Posted by: Submitter | February 17, 2008

Fiqh and the Fuqaha

Fiqh and the Fuqaha

The quintessence of Islamic teaching is the Qur’an and Sunna, and the means of understanding these primary sources is accurately crystallized through the science of fiqh (Islamic jurisprudence). Fiqh is the eyesight whilst the Qur’an and Sunna are the light. Eyesight is an indispensable tool for deriving benefit from light; in its absence, light is of little use and vice-versa. Similarly, it is through the implementation of fiqh that one is able to extract the finer implications and subtleties articulated in the Qur’an and Sunna.

Definition of Fiqh

Fiqh literally means to comprehend and understand. In early Islamic history, the term included legal, ethical and theological norms. Fiqh dealing with creed was termed al-fiqh al-akbar (Imam Abu Hanīfa’s book entitled al-Fiqh al-Akbar and his definition of fiqh bear testimony to this), and the term faqīh denoted equally a ‘jurist’ and ‘theologian.’

Later definitions, such as Imam al-Shafi`i’s, begin to portray a dichotomy between legal theory and theology: ‘Knowledge that is discerned from the detailed proofs (the Qur’an, Sunna, ijma` (consensus) and qiyās (analogical deduction)) regarding norms for actions in the Shari`a. (al-Fiqh al-Islāmi wa Adillatuh p.16)

The clause ‘discerned from the detailed proofs’ precludes the layman from indulging in deriving fiqh. The successful derivation of fiqh requires the ability to discern rulings from the Qur’an and Sunna, ijma` (consensus) and qiyās (analogical deduction). These derivations entail a complexity that a layman is ignorant of. If he does possess the ability, then he neither belongs to the laity, nor to ordinary scholarship, but to the higher category of the jurists.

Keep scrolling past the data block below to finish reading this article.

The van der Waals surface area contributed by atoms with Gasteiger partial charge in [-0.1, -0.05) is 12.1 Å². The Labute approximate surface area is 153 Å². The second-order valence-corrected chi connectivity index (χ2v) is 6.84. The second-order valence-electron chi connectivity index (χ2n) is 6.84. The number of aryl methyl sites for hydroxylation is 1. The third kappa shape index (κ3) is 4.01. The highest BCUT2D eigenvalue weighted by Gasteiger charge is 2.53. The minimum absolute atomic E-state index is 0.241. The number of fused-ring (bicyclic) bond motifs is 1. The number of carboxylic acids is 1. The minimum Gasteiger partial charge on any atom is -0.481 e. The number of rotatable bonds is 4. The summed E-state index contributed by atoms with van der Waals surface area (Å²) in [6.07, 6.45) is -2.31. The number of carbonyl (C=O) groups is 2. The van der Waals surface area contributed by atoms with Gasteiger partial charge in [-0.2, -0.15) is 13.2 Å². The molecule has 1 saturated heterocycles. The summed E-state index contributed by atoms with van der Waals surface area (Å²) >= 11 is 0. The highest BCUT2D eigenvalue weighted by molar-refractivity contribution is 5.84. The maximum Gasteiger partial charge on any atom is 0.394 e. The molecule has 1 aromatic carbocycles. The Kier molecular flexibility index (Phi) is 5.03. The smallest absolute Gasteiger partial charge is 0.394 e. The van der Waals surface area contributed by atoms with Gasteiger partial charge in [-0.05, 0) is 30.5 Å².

Levels of Fiqh

Fiqh (comprehension) has varying levels, the optimum level consists of direct inspiration from Allah, to which the words of the Prophet (may Allah bless him and grant him peace) attest, “For whomsoever Allah wishes good he endows him with fiqh of the religion.” Ibn Hajr commenting upon this tradition (hadith) remarks, “In this narration there is a clear elucidation of the superiority of the `ulamā over the laity and that of fiqh in religion above all other sciences. (Fath al-Bāri 1/217)

In another tradition the Prophet (may Allah bless him and grant him peace) said, “May Allah keep fresh one who hears my words, preserves them and then conveys them to those who have not heard them. At times the one carrying fiqh has no fiqh himself, and at times the one carrying fiqh conveys it to one who has more fiqh than himself.” Hākim and Dhahabi state, “This narration fulfils the conditions of Bukhāri and Muslim,” and the former has declared the narration as mashhūr (well-known).

The narration delineates that a fundamental purpose of the propagation of traditions is the inference of fiqh from it. Furthermore, the initial bearer of the traditions may himself not possess the required tools to derive fiqh, whilst a later bearer may, and his derivations may benefit Muslims. It is here that a distinction is drawn between the muhaddithun and the fuqaha’. The former place emphasis on memorising texts, chains of transmission, biographies of the transmitters etc, whilst the latter derive from the traditions their deeper implications.

Difference Between Traditionists and Jurists

This distinction between the fuqaha’ and the muhaddithūn (traditionists) reaches as far back as to the time of the Companions (may Allah be pleased with them). Eminent compilers of traditions such as Abu Hurayra (may Allah be pleased with him), who despite transmitting more traditions than many other Sahāba (may Allah be pleased with them), very rarely issued formal legal rulings (fatāwa), and despite his immense knowledge of traditions was not regarded as a faqīh among the Sahāba (in comparison to other Companions).